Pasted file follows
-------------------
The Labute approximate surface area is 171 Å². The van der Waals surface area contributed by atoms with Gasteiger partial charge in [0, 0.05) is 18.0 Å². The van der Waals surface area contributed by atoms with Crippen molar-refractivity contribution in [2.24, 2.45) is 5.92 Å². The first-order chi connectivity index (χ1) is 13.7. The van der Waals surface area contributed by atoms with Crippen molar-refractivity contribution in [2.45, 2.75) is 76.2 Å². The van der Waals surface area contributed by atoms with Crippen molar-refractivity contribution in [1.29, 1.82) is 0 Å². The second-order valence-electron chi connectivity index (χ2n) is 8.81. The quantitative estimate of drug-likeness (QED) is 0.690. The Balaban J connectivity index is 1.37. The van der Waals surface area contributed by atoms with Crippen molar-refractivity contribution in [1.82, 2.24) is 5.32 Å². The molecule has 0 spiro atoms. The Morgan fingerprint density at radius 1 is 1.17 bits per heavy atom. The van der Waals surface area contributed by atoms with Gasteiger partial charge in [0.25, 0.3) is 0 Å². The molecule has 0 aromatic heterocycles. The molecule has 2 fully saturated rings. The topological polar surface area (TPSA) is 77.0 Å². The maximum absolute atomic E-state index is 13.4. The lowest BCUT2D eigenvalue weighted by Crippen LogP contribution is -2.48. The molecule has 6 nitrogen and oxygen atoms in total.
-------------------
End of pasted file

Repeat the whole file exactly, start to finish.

The Labute approximate surface area is 171 Å². The van der Waals surface area contributed by atoms with Gasteiger partial charge in [0, 0.05) is 18.0 Å². The van der Waals surface area contributed by atoms with Crippen molar-refractivity contribution in [2.24, 2.45) is 5.92 Å². The first-order chi connectivity index (χ1) is 13.7. The van der Waals surface area contributed by atoms with Crippen molar-refractivity contribution in [2.45, 2.75) is 76.2 Å². The van der Waals surface area contributed by atoms with Crippen molar-refractivity contribution in [1.29, 1.82) is 0 Å². The second-order valence-electron chi connectivity index (χ2n) is 8.81. The quantitative estimate of drug-likeness (QED) is 0.690. The Balaban J connectivity index is 1.37. The van der Waals surface area contributed by atoms with Crippen molar-refractivity contribution in [1.82, 2.24) is 5.32 Å². The molecule has 0 spiro atoms. The Morgan fingerprint density at radius 1 is 1.17 bits per heavy atom. The van der Waals surface area contributed by atoms with Gasteiger partial charge in [0.25, 0.3) is 0 Å². The molecule has 0 aromatic heterocycles. The molecule has 2 fully saturated rings. The topological polar surface area (TPSA) is 77.0 Å². The maximum absolute atomic E-state index is 13.4. The lowest BCUT2D eigenvalue weighted by Crippen LogP contribution is -2.48. The molecule has 6 nitrogen and oxygen atoms in total.